Welcome to our 2023 Review and 2024 Investment Outlook. In 2023, the finance industry underwent dynamic changes, compelling Oakglen Wealth to assess some of the key trends and examine how things are evolving. Our review takes a closer look at some of the trends which occurred last year and offers a forward-looking outlook for 2024.
To start off this piece, we thought it would be helpful to provide a quick recap of some of the key events that defined 2023:
Chinese “spy balloon” drifts over the Americas.
Finland joins NATO.
WHO declares the end of the Covid-19 global emergency.
Hottest global average temperature ever recorded at 17.01°C.
BRICS to add Argentina, Ethiopia, Egypt, Iran, UAE and Saudi Arabia in 2024.
Novo Nordisk becomes Europe’s most valuable company.
Attacks on Israel and the commencement of the Israel-Hamas war.
Houthi attacks result in global shipping firms suspending Red Sea activity.
Quite the list. What we haven’t mentioned is the behaviour of financial markets, which, since 2022, have been primarily shaped by the central banks’ struggle against inflation. In response to this, we witnessed some of the fastest policy tightening by central banks since the 1970s, significantly influencing markets. Although there has been notable growth in both equity and fixed income markets last year, some indices remain below the levels at the end of 2021.
*Local currency excludes dividends
**Bloomberg government aggregates
Equity market performance in 2023 was boosted by the so-called “Magnificent 7” stocks in the US. To varying degrees these stocks also played into the market’s love for Artificial Intelligence (AI) stocks last year. It’s interesting to note that the S&P 500 performance for 2023 would have been nearly half of the actual return if measured on an equal weight basis.
An added tailwind for equities last year was the fall in inflation, which pulled back dramatically from last year’s highs to levels approaching the 2% target that the major central banks would like to meet.
Source: Consumer price inflation from the Office for National Statistics, Harmonised Index of Consumer Prices (HICP) from Eurostat, and US HICP from the US Bureau of Labour Statistics
The recent improvement in inflation sparked enthusiasm in financial markets regarding potential interest rate cuts in 2024. Over the last six weeks of 2023, both fixed income and equity markets experienced a strong rally as they factored in the possibility of rate reductions. This raises the question:
Could this be a preview of what lies ahead in 2024?
During their latest Federal Open Market Committee (FOMC) meeting, the US Federal Reserve (Fed) adjusted their forecast for interest rates and inflation, seeing both lower by the end of 2024 compared to their previous forecast in September. This shift is being hailed as a dovish pivot by the Fed, as they seem to be all in on forecasting a soft landing. According to their updated projections, inflation, as measured by core PCE (the Fed’s preferred indicator), is expected to decline to 2.4%. Unemployment is forecast to drift up ever so slightly to 4.1% from the current 3.7%, which is still indicative of a tight labour market. The Fed Funds rate is now projected to fall to 4.6%, and growth is forecast to be a positive 1.4% for 2024 – perfect soft landing!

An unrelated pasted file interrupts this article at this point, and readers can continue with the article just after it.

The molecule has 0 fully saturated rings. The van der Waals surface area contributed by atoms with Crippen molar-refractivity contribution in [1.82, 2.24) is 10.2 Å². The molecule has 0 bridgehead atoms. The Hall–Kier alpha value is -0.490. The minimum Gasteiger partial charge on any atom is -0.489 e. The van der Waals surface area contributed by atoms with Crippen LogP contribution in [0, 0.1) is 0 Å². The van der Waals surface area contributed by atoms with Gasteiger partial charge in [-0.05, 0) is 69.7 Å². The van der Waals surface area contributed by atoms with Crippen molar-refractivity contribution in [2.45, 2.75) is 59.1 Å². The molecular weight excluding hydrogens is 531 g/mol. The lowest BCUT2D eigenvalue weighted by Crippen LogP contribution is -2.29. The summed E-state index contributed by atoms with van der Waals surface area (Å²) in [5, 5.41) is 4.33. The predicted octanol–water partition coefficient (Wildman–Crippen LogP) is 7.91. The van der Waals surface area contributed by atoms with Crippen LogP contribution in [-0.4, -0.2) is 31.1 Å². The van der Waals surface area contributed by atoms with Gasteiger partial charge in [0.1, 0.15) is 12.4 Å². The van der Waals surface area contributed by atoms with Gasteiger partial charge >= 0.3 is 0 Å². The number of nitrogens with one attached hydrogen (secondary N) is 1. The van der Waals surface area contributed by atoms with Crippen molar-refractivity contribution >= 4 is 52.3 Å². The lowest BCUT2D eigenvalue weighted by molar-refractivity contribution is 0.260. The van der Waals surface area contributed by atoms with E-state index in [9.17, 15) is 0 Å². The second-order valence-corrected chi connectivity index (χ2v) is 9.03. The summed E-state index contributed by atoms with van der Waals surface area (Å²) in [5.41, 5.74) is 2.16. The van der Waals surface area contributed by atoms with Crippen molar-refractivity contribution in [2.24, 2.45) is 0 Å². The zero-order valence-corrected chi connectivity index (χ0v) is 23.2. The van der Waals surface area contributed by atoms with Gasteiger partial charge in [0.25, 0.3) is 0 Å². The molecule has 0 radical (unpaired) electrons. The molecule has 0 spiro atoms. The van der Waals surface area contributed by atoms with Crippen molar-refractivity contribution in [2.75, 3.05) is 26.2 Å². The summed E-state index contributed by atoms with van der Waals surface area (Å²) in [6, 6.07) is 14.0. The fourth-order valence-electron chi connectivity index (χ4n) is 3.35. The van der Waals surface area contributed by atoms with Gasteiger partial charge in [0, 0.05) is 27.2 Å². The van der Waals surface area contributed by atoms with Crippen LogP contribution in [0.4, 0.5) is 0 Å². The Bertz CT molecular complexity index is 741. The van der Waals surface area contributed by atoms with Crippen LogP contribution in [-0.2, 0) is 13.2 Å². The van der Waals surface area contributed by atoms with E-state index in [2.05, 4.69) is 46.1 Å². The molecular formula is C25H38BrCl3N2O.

While this outcome would be fantastic for asset markets, with positive growth, low inflation, and falling interest rates, it raises concerns about the Fed’s ability to accurately navigate the economic landscape. It is hard for a central banker to be that skilled or that lucky. We are concerned that the labour market in the US still looks remarkably tight, yet the Fed is signalling potential interest rate cuts on the horizon, leaving room for scepticism about their forecast accuracy and the element of luck in their policymaking.
Source: BofA Research Investment Committee, Bloomberg
Workers continue to secure higher pay, and a considerable number of individuals who exited the labour force during the pandemic have not yet returned. Despite the healthy wage agreements negotiated by workers last year, these will not take full effect until later in 2024, leading us to expect more upward pressure on prices as companies attempt to pass on these higher wage costs to consumers.
Source: BofA Research Investment Committee, Haver
The recent improvement in inflation is largely attributed to declines in energy prices and the continuing fall in goods prices. We all know energy prices can be quite volatile and even with the recent surge in US shale production, the supply demand balance in energy is still very tight. Recent disruptions in the Red Sea illustrate the vulnerability of transport links for energy supplies.
Neither the Bank of England (BoE) nor the European Central Bank (ECB) have adopted the dovish sounding message delivered by the Fed. In the BoE’s case, they still have inflation just below 4% (measured by CPI) so it is difficult for them to declare victory on the inflation fighting front. The ECB has seen a larger drop in inflation recently and the Eurozone is barely growing so the pressure on the ECB to ease is mounting. It would not surprise us to see the ECB cut rates before the Fed and the BoE.